OKLAHOMA CITY – State Senator Micheal Bergstrom filed a bill this week to move the existing sunset date for the film industry tax credit program from July 1, 2024 to January 1, 2018. Citing the anticipated continuing budget hole this year, Bergstrom, R- Adair, said accelerating the expiration of the program will save money that can be used in other crucial core areas like education.
The current film credit program, also known as the Compete with Canada Film Act, was originally signed into law in 2001 and was renewed in 2014 by HB 2580 to extend into 2024. Senate Bill 41 would retire the tax incentive eight years before it’s currently due to expire.
“The intent of the program was to bring revenue to Oklahoma and the Incentive Evaluation Committee has determined the film tax credit has not been as productive as originally anticipated,” said Bergstrom. “It’s not fulfilling the original intent and is costing taxpayers more than it brings in benefits to Oklahoma.”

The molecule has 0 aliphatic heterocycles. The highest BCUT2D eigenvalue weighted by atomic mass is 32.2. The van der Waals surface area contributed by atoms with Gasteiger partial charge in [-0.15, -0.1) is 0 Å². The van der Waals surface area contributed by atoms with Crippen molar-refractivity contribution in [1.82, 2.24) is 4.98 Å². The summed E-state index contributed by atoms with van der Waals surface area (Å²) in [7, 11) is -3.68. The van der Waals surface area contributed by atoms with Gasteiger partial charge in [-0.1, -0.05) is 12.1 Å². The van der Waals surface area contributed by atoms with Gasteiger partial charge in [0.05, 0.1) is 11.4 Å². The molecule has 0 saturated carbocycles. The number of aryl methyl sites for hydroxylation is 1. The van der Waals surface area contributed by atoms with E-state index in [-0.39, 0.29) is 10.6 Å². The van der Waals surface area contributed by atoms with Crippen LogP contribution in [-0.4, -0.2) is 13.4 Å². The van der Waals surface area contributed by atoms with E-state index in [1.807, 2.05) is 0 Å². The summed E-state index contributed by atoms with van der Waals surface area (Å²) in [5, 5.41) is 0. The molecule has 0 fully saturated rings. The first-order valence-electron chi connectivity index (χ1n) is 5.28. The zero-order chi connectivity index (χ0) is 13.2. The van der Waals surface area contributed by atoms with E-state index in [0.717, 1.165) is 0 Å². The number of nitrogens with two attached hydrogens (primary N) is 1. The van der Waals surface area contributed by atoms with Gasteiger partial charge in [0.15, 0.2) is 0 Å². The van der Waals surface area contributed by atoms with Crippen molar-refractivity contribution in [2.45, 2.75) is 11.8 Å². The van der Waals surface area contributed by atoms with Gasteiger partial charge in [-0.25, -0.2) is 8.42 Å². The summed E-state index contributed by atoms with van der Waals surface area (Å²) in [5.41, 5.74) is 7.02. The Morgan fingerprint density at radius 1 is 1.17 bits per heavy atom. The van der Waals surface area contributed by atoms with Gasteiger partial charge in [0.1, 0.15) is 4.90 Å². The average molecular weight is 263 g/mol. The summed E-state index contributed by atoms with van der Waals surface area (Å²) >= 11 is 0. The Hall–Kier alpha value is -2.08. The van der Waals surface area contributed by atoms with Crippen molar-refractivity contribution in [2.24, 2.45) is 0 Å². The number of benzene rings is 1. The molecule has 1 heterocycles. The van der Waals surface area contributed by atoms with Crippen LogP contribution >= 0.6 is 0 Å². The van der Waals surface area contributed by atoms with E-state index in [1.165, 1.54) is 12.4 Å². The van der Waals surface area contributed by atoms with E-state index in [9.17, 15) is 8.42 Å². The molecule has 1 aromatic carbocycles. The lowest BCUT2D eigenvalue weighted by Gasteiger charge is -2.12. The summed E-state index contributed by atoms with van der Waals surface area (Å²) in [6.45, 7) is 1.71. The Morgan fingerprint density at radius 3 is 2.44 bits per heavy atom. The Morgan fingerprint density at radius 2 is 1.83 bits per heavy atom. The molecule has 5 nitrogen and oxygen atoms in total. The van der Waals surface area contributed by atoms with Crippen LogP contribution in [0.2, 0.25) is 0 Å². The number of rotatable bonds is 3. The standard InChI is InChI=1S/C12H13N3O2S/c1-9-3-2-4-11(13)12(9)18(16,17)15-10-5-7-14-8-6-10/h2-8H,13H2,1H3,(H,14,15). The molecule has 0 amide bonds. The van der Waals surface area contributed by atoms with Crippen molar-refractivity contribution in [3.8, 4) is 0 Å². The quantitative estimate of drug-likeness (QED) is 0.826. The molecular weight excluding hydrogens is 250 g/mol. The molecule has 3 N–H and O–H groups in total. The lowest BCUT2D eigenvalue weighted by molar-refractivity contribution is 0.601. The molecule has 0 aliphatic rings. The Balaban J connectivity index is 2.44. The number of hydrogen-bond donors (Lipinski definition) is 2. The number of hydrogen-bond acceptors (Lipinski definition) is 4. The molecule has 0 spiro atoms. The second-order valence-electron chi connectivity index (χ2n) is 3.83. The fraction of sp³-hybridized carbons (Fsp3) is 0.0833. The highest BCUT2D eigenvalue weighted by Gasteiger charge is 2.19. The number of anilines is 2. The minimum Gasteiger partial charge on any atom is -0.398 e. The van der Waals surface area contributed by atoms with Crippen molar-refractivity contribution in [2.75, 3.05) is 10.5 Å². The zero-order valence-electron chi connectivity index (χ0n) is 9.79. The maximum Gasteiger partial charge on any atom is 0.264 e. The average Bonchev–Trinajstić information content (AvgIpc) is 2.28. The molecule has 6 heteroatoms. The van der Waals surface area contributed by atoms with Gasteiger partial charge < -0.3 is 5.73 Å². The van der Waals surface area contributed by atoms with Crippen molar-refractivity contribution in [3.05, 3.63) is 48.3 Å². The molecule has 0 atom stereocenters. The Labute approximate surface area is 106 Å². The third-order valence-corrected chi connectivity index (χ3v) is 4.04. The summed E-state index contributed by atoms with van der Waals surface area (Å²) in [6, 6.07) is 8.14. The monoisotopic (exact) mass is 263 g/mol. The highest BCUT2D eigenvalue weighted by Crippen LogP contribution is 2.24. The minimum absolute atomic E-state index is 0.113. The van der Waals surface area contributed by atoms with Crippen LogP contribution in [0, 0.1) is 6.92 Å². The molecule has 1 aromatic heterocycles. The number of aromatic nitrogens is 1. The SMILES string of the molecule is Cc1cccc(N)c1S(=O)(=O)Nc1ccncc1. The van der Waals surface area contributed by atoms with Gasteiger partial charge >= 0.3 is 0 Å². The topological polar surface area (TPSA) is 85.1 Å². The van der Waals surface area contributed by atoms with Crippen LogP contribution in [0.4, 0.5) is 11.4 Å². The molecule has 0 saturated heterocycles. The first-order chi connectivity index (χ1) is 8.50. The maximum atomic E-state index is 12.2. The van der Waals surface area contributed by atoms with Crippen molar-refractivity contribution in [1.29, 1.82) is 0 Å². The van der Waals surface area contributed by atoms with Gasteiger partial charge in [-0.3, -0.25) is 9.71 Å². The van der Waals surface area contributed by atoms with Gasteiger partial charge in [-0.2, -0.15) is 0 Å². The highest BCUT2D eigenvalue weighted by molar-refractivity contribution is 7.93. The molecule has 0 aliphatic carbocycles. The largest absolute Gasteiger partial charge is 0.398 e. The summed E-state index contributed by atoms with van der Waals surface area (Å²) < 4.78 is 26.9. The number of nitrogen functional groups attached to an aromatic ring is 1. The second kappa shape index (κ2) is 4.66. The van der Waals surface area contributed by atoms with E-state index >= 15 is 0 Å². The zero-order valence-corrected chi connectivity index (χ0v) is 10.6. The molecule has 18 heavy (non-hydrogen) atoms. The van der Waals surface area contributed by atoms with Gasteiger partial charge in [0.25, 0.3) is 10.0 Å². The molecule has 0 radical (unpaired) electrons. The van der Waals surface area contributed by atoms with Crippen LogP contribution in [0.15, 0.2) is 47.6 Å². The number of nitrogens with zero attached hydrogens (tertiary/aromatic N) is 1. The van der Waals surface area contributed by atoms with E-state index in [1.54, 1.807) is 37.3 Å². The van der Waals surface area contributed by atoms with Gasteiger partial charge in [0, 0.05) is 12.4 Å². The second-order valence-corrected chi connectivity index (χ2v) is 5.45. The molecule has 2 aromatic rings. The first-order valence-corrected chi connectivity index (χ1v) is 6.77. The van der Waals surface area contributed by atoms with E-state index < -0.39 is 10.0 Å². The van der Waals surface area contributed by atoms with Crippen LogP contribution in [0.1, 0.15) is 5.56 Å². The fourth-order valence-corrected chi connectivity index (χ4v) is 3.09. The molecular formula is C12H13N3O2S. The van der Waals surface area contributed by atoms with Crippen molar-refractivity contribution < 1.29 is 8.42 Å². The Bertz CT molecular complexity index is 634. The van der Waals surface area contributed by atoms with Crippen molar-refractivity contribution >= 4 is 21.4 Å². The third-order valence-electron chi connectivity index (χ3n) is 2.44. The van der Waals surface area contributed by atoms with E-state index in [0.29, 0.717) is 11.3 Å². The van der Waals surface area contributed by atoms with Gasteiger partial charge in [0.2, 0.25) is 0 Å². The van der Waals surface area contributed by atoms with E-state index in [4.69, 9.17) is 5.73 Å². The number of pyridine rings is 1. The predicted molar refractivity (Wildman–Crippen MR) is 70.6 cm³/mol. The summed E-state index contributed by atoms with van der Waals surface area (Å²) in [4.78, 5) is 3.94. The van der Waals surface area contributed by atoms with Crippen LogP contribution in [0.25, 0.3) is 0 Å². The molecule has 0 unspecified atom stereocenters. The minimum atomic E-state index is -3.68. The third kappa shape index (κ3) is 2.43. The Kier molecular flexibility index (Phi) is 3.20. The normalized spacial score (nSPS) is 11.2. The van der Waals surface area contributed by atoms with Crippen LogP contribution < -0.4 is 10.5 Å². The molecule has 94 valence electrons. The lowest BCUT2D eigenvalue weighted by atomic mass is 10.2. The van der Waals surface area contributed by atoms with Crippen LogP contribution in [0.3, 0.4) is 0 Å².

According to the final 2016 report from the Incentive Evaluation Committee, the goals of the tax incentive were to attract film and television production to Oklahoma, generate jobs for state residents, foster investment in Oklahoma businesses and enhance the state’s image across the nation.
The program has a cap of $5 million per fiscal year.
“It makes far more sense to redirect that funding to areas of immediate need, like education, corrections and mental health funding,” said Bergstrom.
The committee’s recommendation last month was to allow the film enhancement rebate to sunset as scheduled in 2024. Bergstrom sees the economic benefit of an even earlier sunset date.
“The data shows the film credit does not provide sustainable economic development and generates minimal return on the state’s investment,” said Bergstrom. “I believe it’s a much better use of taxpayer dollars to redirect the funds towards programs that offer a more lasting benefit to the state.”